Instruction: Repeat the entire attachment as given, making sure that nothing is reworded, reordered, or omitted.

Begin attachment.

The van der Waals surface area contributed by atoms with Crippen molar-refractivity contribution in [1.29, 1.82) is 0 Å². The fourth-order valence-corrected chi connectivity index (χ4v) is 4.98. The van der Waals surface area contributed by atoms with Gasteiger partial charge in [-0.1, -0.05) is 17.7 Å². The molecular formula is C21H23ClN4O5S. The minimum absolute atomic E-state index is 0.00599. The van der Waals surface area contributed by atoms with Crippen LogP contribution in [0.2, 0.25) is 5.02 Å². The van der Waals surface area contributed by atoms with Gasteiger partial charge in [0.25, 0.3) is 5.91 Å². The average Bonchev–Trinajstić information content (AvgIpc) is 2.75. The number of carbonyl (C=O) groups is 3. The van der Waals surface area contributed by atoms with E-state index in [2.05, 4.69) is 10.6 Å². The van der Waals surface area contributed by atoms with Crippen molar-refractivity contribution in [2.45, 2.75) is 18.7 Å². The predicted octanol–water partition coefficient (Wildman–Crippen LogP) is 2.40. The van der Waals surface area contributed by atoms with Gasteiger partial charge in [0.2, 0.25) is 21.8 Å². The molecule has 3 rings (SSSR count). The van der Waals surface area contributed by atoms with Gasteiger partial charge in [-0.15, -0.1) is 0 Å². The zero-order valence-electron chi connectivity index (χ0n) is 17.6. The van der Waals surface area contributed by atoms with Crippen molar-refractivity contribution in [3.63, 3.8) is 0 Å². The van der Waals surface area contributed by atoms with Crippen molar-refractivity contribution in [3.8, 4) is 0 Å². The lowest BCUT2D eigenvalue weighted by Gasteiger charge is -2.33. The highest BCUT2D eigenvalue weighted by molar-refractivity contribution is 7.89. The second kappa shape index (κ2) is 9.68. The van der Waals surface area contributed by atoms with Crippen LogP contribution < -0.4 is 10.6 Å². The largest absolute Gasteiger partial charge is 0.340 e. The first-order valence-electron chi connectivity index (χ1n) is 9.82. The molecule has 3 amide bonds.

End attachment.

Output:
The van der Waals surface area contributed by atoms with Crippen molar-refractivity contribution in [1.29, 1.82) is 0 Å². The fourth-order valence-corrected chi connectivity index (χ4v) is 4.98. The van der Waals surface area contributed by atoms with Gasteiger partial charge in [-0.1, -0.05) is 17.7 Å². The molecular formula is C21H23ClN4O5S. The minimum absolute atomic E-state index is 0.00599. The van der Waals surface area contributed by atoms with Crippen LogP contribution in [0.2, 0.25) is 5.02 Å². The van der Waals surface area contributed by atoms with Gasteiger partial charge in [0.25, 0.3) is 5.91 Å². The average Bonchev–Trinajstić information content (AvgIpc) is 2.75. The number of carbonyl (C=O) groups is 3. The van der Waals surface area contributed by atoms with E-state index in [2.05, 4.69) is 10.6 Å². The van der Waals surface area contributed by atoms with Crippen molar-refractivity contribution in [2.45, 2.75) is 18.7 Å². The predicted octanol–water partition coefficient (Wildman–Crippen LogP) is 2.40. The van der Waals surface area contributed by atoms with Gasteiger partial charge in [0.2, 0.25) is 21.8 Å². The molecule has 3 rings (SSSR count). The van der Waals surface area contributed by atoms with Gasteiger partial charge in [-0.15, -0.1) is 0 Å². The zero-order valence-electron chi connectivity index (χ0n) is 17.6. The van der Waals surface area contributed by atoms with Crippen molar-refractivity contribution in [3.63, 3.8) is 0 Å². The van der Waals surface area contributed by atoms with Crippen molar-refractivity contribution in [3.8, 4) is 0 Å². The lowest BCUT2D eigenvalue weighted by Gasteiger charge is -2.33. The highest BCUT2D eigenvalue weighted by molar-refractivity contribution is 7.89. The second kappa shape index (κ2) is 9.68. The van der Waals surface area contributed by atoms with Crippen LogP contribution < -0.4 is 10.6 Å². The largest absolute Gasteiger partial charge is 0.340 e. The first-order valence-electron chi connectivity index (χ1n) is 9.82. The molecule has 3 amide bonds.